Spruce Creek Blanks Durant To Reach 7A Finals
Behind a relentless defense and a dominant performance from starter Brandon Neely, the Spruce Creek Hawks played their way back to the state championship. Neely delivered eight scoreless innings and the Hawks finally broke up the scoreless tie with a run in extra innings to earn a 1-0 win over the Durant Cougars, in Friday’s Class 7A state semifinal at Hammond Stadium.
Spruce Creek (23-8) advances to the state championship, where it will take on the Douglas Eagles (27-2). Douglas also advanced with a 3-2 win over the Columbus Explorers in Friday’s other 7A semifinal.
The Hawks will be competing for their second state title, after winning it all in the 2012 season.
“It’s hard to find two better arms in a high school game on two sides. I don’t know if I’ve seen a game like that,” Spruce Creek Manager Matt Cleveland said. “Their kid was very tough, we did everything we could to get ready and I thought we had some good swings. We hit some balls on the screws and they made some good plays. It was just hard to string anything together against him. They did a good job too and they hit some balls hard, but when Brandon needed to make some pitches he made the pitches. We made a couple of great plays in the field too.”
Neely continued to do what he has done all season on the bump. The senior right-hander improved to 8-2 on the season, while picking up his fourth playoff victory. He struck out 10 batters while allowing three hits and two walks, and no Cougars ever so much as reached third base.
“We knew that Neely was going to deal and that he was going to be tough, and that we would have to play small ball,” Durant Manager Butch Valdez said. “We only had a couple of hits on the board, so we had to do the small ball, and we didn’t execute. There were a couple of opportunities where we just did not perform well. We’ve said it all year that he who makes the fewest mistakes is going to win this game.”
Across the diamond, Durant rolled out their own arsenal of pitching to match. Senior Sean Hermann made the start and carried his team into the eighth inning also without allowing any runs, before exiting with one out after reaching his pitch limit. Hermann allowed four hits and struck out nine, and he did not issue any walks. He also hit one batter.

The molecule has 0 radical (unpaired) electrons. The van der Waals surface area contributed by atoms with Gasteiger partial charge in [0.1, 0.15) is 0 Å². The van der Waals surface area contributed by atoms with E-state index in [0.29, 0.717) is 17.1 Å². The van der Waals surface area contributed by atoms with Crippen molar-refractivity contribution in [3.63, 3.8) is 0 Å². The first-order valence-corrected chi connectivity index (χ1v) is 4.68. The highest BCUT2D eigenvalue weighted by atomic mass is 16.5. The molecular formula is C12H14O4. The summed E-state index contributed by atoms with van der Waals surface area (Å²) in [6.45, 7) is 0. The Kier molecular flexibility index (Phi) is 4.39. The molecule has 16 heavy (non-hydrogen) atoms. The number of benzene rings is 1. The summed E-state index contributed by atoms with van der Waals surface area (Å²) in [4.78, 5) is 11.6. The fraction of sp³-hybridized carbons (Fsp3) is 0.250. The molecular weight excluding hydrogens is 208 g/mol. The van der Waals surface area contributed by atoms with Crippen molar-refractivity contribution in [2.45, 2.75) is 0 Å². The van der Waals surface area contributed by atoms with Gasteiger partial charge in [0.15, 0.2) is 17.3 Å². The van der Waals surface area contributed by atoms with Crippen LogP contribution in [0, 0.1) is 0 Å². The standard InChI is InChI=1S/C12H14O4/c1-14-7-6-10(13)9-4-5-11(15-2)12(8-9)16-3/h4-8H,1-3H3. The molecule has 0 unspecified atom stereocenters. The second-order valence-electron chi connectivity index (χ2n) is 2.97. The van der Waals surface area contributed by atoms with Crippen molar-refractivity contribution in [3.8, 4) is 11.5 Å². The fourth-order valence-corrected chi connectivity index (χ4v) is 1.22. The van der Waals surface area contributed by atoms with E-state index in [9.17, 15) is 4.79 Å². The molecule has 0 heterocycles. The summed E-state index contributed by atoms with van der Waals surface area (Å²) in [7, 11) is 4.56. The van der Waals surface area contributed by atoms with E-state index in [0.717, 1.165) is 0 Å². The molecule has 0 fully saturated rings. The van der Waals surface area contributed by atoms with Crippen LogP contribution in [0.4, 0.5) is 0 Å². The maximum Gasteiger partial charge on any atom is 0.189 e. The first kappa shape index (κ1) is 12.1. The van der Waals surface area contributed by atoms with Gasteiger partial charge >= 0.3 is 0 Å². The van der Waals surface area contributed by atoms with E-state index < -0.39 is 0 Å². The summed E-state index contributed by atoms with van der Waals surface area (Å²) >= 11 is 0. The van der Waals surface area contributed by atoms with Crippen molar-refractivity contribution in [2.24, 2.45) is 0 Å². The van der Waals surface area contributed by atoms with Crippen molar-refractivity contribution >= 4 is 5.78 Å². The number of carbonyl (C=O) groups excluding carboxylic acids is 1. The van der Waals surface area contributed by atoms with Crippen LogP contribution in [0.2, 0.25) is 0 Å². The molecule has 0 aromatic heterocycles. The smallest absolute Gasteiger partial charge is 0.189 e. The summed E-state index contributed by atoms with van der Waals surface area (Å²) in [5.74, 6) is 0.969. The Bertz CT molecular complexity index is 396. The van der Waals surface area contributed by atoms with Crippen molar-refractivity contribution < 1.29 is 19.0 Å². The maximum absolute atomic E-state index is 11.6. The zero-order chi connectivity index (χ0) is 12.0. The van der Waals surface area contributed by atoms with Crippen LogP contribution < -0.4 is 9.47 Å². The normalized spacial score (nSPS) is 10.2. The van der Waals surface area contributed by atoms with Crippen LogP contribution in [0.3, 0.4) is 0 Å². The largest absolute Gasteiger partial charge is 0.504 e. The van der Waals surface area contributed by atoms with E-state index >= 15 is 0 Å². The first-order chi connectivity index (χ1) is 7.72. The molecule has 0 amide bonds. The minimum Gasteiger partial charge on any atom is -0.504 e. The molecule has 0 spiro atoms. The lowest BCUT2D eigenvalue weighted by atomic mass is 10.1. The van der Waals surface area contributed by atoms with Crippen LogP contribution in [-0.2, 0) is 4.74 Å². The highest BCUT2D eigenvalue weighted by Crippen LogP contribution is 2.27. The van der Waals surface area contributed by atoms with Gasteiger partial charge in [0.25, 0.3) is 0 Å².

“It was the performance that he has always put up,” Durant Manager Butch Valdez said. “You know he is a bulldog in the fight, and all the guys are that way. He wants to win for the team. It’s never been about him; it’s always been about the team. I wish we could have produced the runs. It hurts me more than anything because we couldn’t produce runs for him.”
The only run of the day finally came in the top of the eighth inning. With two outs, Corey Robinson singled on a shot that sailed over the third baseman for a base hit. After Robinson swiped second to get into scoring position, Dalton Hurst connected on a 1-2 offering and lined an RBI double to right field.
“We’d been under the baseball the whole game, and my main goal was to hit something hard on the ground nd use my speed to my advantage and make them throw me out,” Robinson said. “When that ball got through and I was on first, I knew that if I take second then Dalton would get a hit and we were going to win the ball game. Really, it was just up to me getting there.”
When Hurst saw the delayed steal sign, he decided that he would rather hit with two strikes in the count but with Robinson at second base than to make an out on one strike and not give the speedster the chance to reach scoring position. With two strikes on him and no margin of error left, he delivered just as he has all season long as the best two-strike batter on the roster. He jumped on a fastball away and came through with the biggest hit of the day, even though that pitch location is not normally in his wheelhouse.
“It was my wheelhouse in that moment,” Hurst said. “I just went up with my approach and did my thing and drove him in.”
Both teams had numerous opportunities to break the game open much sooner, but struggled to come up with the big hits. The Cougars (22-6) were unable to execute on several bunt attempts, including an infield pop up with a runner on first that got doubled off following the catch.
Yet for all the struggles offensively on each side, the defense kept bailing them out.
The Hawks were particularly effective on defense, communicating well and backing one another up the right way. Whenever a Cougar reached base, he did not get much further than first base.
“If you pitch and play defense, you give yourself a chance to win,” Cleveland said. “This time of year, we’ve had a couple of games like that. It’s hard for high school guys to string together hits against that. We just keep saying to pitch and play defense, and if you don’t do one of those two things you are fighting an uphill battle. But you are always in the game if you do those things.”
Key to any shutout by any pitcher is the relationship with the catcher. Neely and Hawks junior catcher Henry Dickmann were in sync the entire way.
“He helps me out behind the plate with his frames, and he’s probably my favorite catcher that I’ve ever worked with,” Neely said of pitching to Dickmann. “We work together really good, and we see what batters look like when they are swinging and we just go off of how it is.”
Dickmann was a field general from behind the plate, and a leader in the dugout. He constantly lifted up his teammates and kept them focused on the task at hand.
“My main goal when I’m catching is to make whoever is pitching look good, and it is easy to do that when you have someone who can throw all of their pitches for strikes and execute every pitch,” Dickmann said. “As far as being on the same page, whenever we are not, we call timeout and go talk about it and get on the same page. It all starts with him. As long as he is staying relaxed and staying in the moment.”